I recently visited the Goodwill on Dearborn and found a wok for $8. I needed this important kitchen tool in order to fulfill my 2013 New Year’s Resolution: practice new forms of cooking. I figured it would be a useful skill to have now that I’m fully moved out of my parents’ house and surviving on my own. Each month I pick a food theme and cook new dishes that I’ve never made before. January is stir-fry month and so far I’ve made broccoli beef and green beans with pork. Last year, my 2012 resolution was to blog more, which I managed to find some success in—if you consider writing for the International Examiner a success…WHICH I DO!
A recent YouGov Omnibus survey reports that about one-third of Americans made at least one New Year’s resolution in 2013. Resolutions that relate to health and fitness topped the list: 37% wanted to lose weight and 28% said they would exercise more.
Just last Friday my friends and I were sharing our resolutions with one another over happy hour. “I plan to be more awesome,” said Stacia, whose 2012 resolution of being awesome was so successful she decided to keep the streak going. “I’m trying read more,” said Quinn. “Maybe we can all start a book club together!” Everyone quickly took another sip of Sapporo and sake to avoid direct eye contact with her. “Go Quinn!!!….…”
Despite everyone’s hopes and dreams of turning the page in life, 11% of Americans have already broken at least one resolution just six days after the New Year. “I wanted to go the gym this year,” said my friend Anna, “but I failed already.” Anna thought you had to complete the resolution right on January 1st and didn’t realize she has another 11 months to achieve this goal. “Why don’t you try walking up to a gym and just look in through the window?” I suggested. “Take baby steps.”
Fortunately for Anna, she’ll get a second chance during Tết, the Vietnamese Lunar New Year. Tết is an especially important holiday for Vietnamese people because the first few days of Tết greatly determine how a person will live out the rest of the year. One way we do this is by “blessing” our friends and family and spreading goodwill to others. Goodwill = Good Luck. It’s a very simple formula.
I wish my grandmother good health and long life—she’s very old and long retired. I wish my parents happiness and lots of money—they’re about to retire and need the savings. And I wish that M. Night Shyamalan would make better movies—he should just retire already. We even make blessings for our worst enemies because settling disputes before Tết is considered good luck. “I wish you the timeless wisdom to stop being a douchebag in 2013…and peace, prosperity, lots of children, blah blah blah.”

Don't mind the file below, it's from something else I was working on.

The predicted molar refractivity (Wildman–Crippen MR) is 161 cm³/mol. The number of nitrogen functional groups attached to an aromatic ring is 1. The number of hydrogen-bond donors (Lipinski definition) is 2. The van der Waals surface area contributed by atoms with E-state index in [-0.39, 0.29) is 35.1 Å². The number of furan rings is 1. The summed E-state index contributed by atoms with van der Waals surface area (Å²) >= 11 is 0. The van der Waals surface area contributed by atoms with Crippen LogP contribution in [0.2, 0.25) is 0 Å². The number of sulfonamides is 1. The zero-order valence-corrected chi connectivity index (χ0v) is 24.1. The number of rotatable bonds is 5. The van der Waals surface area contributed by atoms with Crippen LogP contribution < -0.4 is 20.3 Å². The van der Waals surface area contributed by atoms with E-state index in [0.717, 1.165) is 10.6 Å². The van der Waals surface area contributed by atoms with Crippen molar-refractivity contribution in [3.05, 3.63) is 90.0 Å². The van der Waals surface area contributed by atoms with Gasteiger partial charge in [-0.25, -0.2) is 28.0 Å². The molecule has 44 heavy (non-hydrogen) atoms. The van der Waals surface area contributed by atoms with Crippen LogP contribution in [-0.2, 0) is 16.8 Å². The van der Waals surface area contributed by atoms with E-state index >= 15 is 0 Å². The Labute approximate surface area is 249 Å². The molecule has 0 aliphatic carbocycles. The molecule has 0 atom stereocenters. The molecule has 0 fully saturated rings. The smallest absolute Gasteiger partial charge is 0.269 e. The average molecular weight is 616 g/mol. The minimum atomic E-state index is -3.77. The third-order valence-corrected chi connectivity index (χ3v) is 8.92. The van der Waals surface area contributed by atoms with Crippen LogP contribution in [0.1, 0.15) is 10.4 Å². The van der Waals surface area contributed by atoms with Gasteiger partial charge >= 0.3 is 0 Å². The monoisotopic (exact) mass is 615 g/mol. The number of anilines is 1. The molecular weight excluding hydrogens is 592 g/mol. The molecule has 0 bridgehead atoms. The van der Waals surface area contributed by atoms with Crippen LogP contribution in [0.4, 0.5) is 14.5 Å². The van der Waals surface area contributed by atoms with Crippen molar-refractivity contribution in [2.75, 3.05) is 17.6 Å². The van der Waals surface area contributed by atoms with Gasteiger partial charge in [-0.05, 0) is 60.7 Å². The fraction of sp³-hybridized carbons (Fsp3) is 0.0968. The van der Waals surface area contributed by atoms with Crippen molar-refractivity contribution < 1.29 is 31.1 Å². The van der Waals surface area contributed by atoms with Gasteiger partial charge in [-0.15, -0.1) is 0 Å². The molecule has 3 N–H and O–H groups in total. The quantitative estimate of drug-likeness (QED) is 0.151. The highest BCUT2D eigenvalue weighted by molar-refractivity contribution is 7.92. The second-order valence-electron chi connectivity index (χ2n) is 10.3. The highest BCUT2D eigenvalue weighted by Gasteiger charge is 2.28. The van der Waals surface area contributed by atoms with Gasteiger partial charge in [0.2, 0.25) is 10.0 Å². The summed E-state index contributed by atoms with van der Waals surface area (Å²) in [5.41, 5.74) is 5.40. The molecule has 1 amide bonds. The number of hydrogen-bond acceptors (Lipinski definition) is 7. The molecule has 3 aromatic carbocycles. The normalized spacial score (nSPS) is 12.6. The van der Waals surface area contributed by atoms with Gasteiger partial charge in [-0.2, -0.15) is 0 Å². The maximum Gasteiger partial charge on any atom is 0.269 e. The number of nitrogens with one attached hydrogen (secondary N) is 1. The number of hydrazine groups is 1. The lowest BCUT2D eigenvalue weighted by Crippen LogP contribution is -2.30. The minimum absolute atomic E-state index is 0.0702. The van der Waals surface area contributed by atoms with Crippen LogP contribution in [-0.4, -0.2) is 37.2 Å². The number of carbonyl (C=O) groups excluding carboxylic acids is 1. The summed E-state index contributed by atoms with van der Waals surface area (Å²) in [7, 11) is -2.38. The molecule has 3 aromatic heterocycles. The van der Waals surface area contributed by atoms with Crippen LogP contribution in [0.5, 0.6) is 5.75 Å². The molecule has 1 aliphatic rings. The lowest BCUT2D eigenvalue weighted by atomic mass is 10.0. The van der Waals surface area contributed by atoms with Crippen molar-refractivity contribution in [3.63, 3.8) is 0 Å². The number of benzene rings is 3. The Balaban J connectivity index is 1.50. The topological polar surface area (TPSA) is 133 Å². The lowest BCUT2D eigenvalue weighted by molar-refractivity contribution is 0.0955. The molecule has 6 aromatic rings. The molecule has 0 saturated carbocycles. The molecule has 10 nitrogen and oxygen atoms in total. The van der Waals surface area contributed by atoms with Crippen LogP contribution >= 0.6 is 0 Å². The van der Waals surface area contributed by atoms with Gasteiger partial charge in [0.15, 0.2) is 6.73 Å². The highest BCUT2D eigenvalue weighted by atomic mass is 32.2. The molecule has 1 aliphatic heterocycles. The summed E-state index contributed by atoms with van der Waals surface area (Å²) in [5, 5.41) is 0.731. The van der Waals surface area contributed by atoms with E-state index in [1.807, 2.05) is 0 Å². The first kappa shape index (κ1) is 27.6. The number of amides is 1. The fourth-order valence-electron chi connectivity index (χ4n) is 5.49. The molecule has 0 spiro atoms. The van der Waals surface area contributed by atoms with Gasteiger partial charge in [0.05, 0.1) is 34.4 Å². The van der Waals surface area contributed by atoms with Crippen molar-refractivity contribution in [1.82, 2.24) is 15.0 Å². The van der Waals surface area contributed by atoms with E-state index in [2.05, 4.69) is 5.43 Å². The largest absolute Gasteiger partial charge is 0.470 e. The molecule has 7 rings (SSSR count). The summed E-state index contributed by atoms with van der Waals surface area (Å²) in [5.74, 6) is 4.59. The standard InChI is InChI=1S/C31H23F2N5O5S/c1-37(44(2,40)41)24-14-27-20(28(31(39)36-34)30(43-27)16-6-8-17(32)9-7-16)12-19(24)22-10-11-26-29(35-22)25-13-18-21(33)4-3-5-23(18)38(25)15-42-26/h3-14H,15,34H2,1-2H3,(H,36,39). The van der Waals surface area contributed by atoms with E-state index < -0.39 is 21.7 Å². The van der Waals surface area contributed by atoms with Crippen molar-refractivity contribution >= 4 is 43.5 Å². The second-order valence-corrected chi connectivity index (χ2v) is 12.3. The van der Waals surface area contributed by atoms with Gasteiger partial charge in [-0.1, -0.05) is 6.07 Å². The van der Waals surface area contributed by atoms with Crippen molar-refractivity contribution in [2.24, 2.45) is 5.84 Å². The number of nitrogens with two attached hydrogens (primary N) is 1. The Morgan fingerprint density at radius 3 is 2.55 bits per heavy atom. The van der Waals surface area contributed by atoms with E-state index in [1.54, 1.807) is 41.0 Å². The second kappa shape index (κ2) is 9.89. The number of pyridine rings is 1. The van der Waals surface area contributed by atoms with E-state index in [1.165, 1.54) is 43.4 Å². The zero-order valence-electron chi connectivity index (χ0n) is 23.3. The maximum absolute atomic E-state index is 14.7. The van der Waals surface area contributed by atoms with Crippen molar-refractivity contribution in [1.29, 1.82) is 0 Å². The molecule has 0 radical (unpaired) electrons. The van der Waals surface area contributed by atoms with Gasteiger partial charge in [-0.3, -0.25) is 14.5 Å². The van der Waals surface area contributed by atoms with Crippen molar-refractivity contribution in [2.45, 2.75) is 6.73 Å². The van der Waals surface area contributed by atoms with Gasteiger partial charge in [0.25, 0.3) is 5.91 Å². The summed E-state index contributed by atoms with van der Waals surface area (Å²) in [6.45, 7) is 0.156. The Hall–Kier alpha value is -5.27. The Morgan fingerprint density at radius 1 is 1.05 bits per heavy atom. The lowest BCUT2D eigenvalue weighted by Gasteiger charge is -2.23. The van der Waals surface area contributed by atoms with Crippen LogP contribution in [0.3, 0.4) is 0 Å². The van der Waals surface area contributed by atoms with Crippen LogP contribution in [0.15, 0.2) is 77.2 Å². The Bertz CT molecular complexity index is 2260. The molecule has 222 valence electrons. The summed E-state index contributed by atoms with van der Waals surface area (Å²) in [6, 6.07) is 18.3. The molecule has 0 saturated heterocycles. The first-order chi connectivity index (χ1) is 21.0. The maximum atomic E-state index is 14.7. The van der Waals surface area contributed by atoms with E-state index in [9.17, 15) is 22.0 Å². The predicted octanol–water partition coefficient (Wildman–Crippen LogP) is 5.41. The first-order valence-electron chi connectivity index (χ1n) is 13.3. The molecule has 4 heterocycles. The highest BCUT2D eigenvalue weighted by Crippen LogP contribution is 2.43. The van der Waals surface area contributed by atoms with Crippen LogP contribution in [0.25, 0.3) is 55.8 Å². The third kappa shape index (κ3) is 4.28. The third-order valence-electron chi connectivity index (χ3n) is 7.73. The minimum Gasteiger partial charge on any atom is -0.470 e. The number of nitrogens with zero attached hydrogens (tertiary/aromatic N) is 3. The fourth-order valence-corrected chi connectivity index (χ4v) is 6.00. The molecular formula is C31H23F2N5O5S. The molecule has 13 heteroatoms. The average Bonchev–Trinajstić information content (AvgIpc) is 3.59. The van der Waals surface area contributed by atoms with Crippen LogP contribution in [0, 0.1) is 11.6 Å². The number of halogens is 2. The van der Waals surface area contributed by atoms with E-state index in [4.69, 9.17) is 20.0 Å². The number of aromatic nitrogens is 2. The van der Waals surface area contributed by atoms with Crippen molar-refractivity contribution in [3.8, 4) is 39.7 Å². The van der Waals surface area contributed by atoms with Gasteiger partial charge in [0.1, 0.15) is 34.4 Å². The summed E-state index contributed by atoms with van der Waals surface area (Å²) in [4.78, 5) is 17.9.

So whereas Americans traditionally make personal goals for themselves, “I want to lose weight, quit smoking, make better movies,” Vietnamese essentially make “resolutions” for others. I personally like the Vietnamese way better because it puts the onus on the other person. If I wish you success and good fortune, but you end up losing your job half way through the year, that’s your fault, not mine. We even gift lucky “li xi” money in red envelopes to help. “I gave you $20 for Tết. Why haven’t you found happiness yet? What’s wrong with you!?”
Ultimately there’s something useful to learn from both cultures. Every year I wish my parents good health and more happiness, but they continue to work long hours and have high blood pressure. It would be great if my parents could meet me half way and make some resolutions for themselves—like taking more vacations, exercising more and eating healthier. At the time same, America could always use more goodwill. Imagine if we made happiness and success a collective priority. Then maybe 88% of us wouldn’t fail to accomplish our New Year’s resolutions. We can start by chipping in to help M. Night Shyamalan go back to film school. Send your support to mnightschool.org.